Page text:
With a place in mind, the project now needed funding. Ken and Mike Mills took their plans to Jefferson County Open Space.  Funds received from Jefferson County Open Space are derived from lottery money, making it tax free dollars.

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The first time Jefferson County Open Space was approached was back in November of 2013. Following a presentation by Pickleball Ken and company, the project was allotted $255,000. This was enough money for the first eight courts to be created.

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From there, the vision grew and funding was approved for eight more courts that were completed in the following year. Now, the project is in its final stages. To the tune of 1.7 million dollars, this 24 court park is going to be completed, and fully operational for all to enjoy.

Looking back at Ken’s initial charitable endeavor with Pickleball for Heroes, this new 24-court facility also pays homage to those who have sacrificed for their community. Ken stated,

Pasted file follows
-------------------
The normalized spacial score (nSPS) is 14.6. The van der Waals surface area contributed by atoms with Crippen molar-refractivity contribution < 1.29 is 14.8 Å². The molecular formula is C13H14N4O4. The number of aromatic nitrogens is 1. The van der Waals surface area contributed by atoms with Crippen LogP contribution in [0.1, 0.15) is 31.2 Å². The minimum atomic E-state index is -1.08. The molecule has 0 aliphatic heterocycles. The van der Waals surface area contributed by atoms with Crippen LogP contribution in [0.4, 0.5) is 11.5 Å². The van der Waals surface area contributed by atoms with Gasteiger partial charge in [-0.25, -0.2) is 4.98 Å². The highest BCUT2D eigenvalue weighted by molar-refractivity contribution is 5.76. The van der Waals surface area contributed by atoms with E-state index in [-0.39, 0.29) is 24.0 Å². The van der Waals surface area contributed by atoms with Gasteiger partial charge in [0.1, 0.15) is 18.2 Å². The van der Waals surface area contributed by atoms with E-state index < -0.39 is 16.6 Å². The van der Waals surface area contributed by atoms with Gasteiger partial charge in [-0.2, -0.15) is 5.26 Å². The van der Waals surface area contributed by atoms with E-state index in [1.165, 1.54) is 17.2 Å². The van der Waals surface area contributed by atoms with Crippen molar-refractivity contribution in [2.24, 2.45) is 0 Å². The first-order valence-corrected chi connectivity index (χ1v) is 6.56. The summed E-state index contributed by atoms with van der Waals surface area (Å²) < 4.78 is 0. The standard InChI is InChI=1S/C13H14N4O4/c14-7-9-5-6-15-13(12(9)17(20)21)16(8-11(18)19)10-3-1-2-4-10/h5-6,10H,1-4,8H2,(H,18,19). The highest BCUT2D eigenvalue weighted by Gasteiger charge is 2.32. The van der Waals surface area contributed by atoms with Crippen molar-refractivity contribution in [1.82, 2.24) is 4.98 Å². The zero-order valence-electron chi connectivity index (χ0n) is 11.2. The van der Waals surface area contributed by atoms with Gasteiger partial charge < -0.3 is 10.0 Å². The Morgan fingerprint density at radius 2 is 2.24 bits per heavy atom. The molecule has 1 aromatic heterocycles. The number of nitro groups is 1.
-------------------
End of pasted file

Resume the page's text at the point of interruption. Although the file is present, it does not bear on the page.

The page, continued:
“We want to honor all veterans. Whether, firefighters or policemen, and especially the military. And that is why the park is named Community Heroes Park. ”

 

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Not just in name alone, the park also pays homage through a symbolic eagle.

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Although its beauty is undeniable, Ken didn’t feel that displaying an eagle was enough to give thanks to our servicemen and women. That is why he organized the aforementioned Pickeball for Heroes event where proceeds went to veterans with traumatic brain injury.

Using pickleball for charitable efforts didn’t end there. As the park has grown, so has its community outreach. Pickleball Ken and the Denver pickleball community started putting on clinics for autistic and disabled children. As Ken fondly recalled,

“I had a mother come up to me and their son was 17 years old and never stood up in his life. And she had tears in her eyes and she said, ‘Thank you, Ken.’ And it just totally changes my life and other people’s lives. And so, I wanted to share that with everybody.”